Sunday, 20 February 2011

Assignment 2: What Images mean.

We had to undertake several tasks for this assignment to understand and test the concept of polysemy.

 Firstly we were asked to read an essay by Roland Barthes called ‘The Rhetoric of the Image’, take notes and then get together into groups of three or four to discuss it and suggest why it may have implications for our design disciplines. ‘The Rhetoric of the Image’ was a difficult essay to get my head around I think this may have been due to the fact it had been translated from French to English. Barthes suggests in his essay that an image has more than one meaning, the meaning may change depending on who is looking at it. He also uses the example of an advert to show that advertising images hold three particular messages; a linguistic message, a coded iconic message and a non- coded iconic message. He suggests that a linguistic message, an image with text on it, will direct a persons thoughts towards a meaning chosen in advance it also will limit the projective power of the image. A coded iconic message is symbolic. From the image he used, shown below, the message will represent something such as; Italian food is about to be freshly prepared. A non-coded iconic message has no symbolic meaning, the message from the image will simply be a bag of pasta and vegetables.




Polosemy creates a problem for designers as it means a persons interpretation of your work may not be the message you want them to receive or think of. Polosemy means that your work can be open to several different interpretations. This is a disadvantage if you want your design to speak for its self. The accompaniment of a presentation, text, additional drawings, image or even the context in which it is shown will be necessary to ensure everyone understands and sees the bigger picture you intended them to. I feel this is particularly necessary for interior design as not a lot of people realise that there is a lot of thought and meaning behind the design created. Shows like ‘Changing Rooms’ told the world all we do is thoughtlessly pick paint colours and a few pretty scatter cushions. Extra information should be provided along side our work so that people can see the depth of our designs or at least the story behind them.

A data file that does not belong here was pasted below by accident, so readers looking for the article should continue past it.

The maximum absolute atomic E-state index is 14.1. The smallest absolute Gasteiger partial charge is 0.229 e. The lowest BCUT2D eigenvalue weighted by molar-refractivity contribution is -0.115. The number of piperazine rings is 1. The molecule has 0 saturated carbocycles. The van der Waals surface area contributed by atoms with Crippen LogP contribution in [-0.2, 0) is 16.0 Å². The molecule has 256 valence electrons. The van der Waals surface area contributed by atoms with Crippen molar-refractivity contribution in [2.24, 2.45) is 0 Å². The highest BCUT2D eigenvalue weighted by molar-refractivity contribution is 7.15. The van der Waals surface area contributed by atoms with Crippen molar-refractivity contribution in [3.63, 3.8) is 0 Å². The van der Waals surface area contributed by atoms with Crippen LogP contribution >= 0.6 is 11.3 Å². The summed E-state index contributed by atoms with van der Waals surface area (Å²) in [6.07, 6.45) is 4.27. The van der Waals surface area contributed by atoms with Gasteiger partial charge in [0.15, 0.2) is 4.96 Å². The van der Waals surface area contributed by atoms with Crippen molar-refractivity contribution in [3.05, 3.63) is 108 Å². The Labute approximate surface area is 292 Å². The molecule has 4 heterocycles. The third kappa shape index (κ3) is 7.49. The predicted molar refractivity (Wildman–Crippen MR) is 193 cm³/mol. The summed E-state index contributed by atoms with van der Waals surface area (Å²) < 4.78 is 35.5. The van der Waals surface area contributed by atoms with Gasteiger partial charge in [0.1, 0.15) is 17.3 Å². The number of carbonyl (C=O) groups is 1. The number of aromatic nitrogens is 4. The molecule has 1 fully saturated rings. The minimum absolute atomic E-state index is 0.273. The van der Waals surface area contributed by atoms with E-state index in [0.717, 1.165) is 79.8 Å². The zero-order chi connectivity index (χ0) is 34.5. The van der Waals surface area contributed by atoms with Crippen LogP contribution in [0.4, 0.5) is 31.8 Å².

After our discussions we moved on to the next part of our assignment. This involved selecting three images at random through the ‘randomizer’ on the ‘Stock.xchng’ website. www.sxc.hu Below are the images we selected.







We took our images out and about to start the first part of our experiment. Asking people (who weren’t design students) what their thoughts were on each individual image, then to think up a story linking the three images in any order they liked. As we asked each person their story we took a note of their name, age, nationality and occupation. We asked about ten people some had similarities in their answers but as the concept of polosemy tells us there were many interpretations of these three images. Here are a few examples:

Julia, 24, British, H.R. Advisor.
“A grandmother flies in to see grand-daughter perform in the spotlight.”

Lynda, 50, British, French teacher.
“Light in a parents head as she realises the urgent need to be present her daughter’s ballet. She takes a plane to make the journey on time to see daughter perform.”

Ryan, 21, British, Student.
“A wealthy business man and his wife take a private jet to a remote island where the lights light up the runway. They then have a relaxing evening at the ballet.”

Murray, 54, British, Self- Employed.
“I’m flying in to watch a performance. The lights light the way to the show. The last picture is me watching the performance.”